Tag Archives: chain

Rust – Arrays? Make chains, not concat!

If your application needs to iterate over a bunch of items from different sources or arrays, someone with C/C++ background might copy all items into a single vector and iterate this vector.

This strategy will cause high costs in terms of allocating heap memory for the consecutive vector buffer.

Instead, keep the data where it is, and chain it together to form an iterator over a virtual array.

The following Rust code demonstrates the chaining of multiple arrays, forming a single iterator, without any additional allocation of vector buffer in heap.

Note, the zip operation in the following code snippet pairs each item with a slot in the buffer. The zip will stop if either end is reached, the end of chained_byte_sequence or the end of therequest buffer, whichever comes first. Just, the length of chained_byte_sequence might be unknown and only a single pass shall be performed. So, how do we know all items have been written, and the amount? The solution is to borrow the iterator via chained_byte_sequence.by_ref(), iterating the chain and finally verifying if any item remained in the sequence chained_byte_sequence.next()!=None.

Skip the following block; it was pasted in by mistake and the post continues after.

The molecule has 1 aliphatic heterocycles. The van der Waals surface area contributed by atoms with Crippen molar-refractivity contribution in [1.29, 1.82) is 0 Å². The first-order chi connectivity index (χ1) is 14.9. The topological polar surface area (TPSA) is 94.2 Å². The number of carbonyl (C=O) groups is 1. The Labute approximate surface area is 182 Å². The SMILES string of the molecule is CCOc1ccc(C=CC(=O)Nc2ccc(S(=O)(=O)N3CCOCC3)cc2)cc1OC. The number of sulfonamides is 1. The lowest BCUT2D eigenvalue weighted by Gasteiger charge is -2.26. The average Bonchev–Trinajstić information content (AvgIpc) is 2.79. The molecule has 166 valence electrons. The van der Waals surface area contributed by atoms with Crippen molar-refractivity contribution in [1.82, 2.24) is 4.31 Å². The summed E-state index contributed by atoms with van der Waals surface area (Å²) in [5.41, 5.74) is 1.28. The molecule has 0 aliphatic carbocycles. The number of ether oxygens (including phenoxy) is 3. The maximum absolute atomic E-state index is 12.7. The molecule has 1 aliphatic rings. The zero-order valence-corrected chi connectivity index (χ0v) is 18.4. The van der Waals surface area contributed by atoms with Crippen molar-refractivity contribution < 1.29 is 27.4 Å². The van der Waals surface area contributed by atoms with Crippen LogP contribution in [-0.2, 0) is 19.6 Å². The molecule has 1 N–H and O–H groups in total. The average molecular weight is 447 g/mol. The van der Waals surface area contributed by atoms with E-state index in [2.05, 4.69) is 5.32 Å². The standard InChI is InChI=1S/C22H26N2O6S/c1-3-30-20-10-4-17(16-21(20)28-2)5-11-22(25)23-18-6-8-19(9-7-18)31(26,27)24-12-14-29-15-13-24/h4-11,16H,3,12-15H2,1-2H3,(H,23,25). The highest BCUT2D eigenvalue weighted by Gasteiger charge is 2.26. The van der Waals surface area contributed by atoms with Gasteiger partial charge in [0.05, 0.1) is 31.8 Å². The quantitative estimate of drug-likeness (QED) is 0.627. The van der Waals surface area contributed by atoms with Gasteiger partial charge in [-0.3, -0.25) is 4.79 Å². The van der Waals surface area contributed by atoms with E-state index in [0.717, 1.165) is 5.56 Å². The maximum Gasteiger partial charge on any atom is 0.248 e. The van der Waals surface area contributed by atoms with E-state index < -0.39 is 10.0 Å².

let req_method_get = b"GET ";
    let req_method_head = b"HEAD ";
    let uri = b"/infotext.html HTTP/1.1";

    let mut request = [0 as u8; 128];

    // chaining various byte-arrays together, for example two here:
    let mut chained_byte_sequence =  req_method_get.iter()

    // take a ref and zip against the destination buffer and 
    // while iterating via fold, each element is counted.
    let  nwritten =
            .fold(0, |cnt, (item, slot) | {
                *slot = item.clone(); cnt+1

    // finally, verify the iterator of the chained_byte_sequence is empty
    if chained_byte_sequence.next()!=None {
        /* slice too short */ panic!();
    } else {
        println!("{:?}", &request[0..nwritten].as_ref());